Food Sharing Reduces Perceived Consequences of Caloric Intake
Food sharing has been a growing trend in the United States, promoted by companies as a means of portion control. In contrast to this assertion, three experiments show that food sharing is reducing perceived consequences of caloric intake (i.e., fattening judgments), which increases caloric intake in subsequent consumption episodes.
Nükhet Taylor and Theodore J. Noseworthy (2020) ,"Food Sharing Reduces Perceived Consequences of Caloric Intake", in NA - Advances in Consumer Research Volume 48, eds. Jennifer Argo, Tina M. Lowrey, and Hope Jensen Schau, Duluth, MN : Association for Consumer Research, Pages: 730-731.
Nükhet Taylor, York University, Canada
Theodore J. Noseworthy, York University, Canada
NA - Advances in Consumer Research Volume 48 | 2020
Brand Fan(atic)s: When Excessive Brand Loyalty Sends the Wrong Signal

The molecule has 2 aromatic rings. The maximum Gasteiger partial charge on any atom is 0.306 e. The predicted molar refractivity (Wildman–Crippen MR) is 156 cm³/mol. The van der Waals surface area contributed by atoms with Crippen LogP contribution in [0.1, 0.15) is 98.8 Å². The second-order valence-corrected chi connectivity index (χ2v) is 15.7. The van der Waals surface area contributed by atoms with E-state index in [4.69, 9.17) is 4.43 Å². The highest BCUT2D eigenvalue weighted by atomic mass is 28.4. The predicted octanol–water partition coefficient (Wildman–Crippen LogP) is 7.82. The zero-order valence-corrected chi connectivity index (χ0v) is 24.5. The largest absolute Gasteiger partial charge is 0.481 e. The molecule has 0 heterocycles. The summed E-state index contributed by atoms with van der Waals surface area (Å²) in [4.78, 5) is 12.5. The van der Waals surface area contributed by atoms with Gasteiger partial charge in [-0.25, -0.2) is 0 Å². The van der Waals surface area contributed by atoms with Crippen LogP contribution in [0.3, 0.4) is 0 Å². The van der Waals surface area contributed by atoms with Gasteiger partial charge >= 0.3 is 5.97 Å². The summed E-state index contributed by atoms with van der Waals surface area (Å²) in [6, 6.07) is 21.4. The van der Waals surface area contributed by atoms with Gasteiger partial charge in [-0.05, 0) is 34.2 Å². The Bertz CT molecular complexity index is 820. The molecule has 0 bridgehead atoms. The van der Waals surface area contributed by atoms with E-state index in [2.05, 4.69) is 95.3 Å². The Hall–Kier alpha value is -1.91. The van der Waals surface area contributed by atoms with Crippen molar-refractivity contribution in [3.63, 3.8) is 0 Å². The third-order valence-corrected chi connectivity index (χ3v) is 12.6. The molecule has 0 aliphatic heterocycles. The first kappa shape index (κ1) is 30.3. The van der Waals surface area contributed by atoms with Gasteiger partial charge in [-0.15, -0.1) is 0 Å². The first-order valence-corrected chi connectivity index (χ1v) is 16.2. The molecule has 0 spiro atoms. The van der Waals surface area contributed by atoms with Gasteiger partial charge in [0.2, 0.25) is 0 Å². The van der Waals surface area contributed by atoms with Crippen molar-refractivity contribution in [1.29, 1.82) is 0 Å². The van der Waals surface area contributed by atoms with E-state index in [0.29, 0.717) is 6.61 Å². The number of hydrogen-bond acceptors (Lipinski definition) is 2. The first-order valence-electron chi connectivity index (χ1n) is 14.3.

Isabelle Engeler, IESE Business School
Kate Barasz, IESE Business School
I10. Can Body Size Influence the Judgments of Warmth and Competence?
Trang Thanh Mai, University of Manitoba, Canada
Olya Bullard, University of Winnipeg
Luming Wang, University of Manitoba, Canada
K12. Use language to change people’s mind: The persuasive power of online marketing communications
Xun He, Katholieke University Leuven, Belgium
Barbara Briers, Vlerick Business School
Luk Warlop, Norwegian School of Management, Norway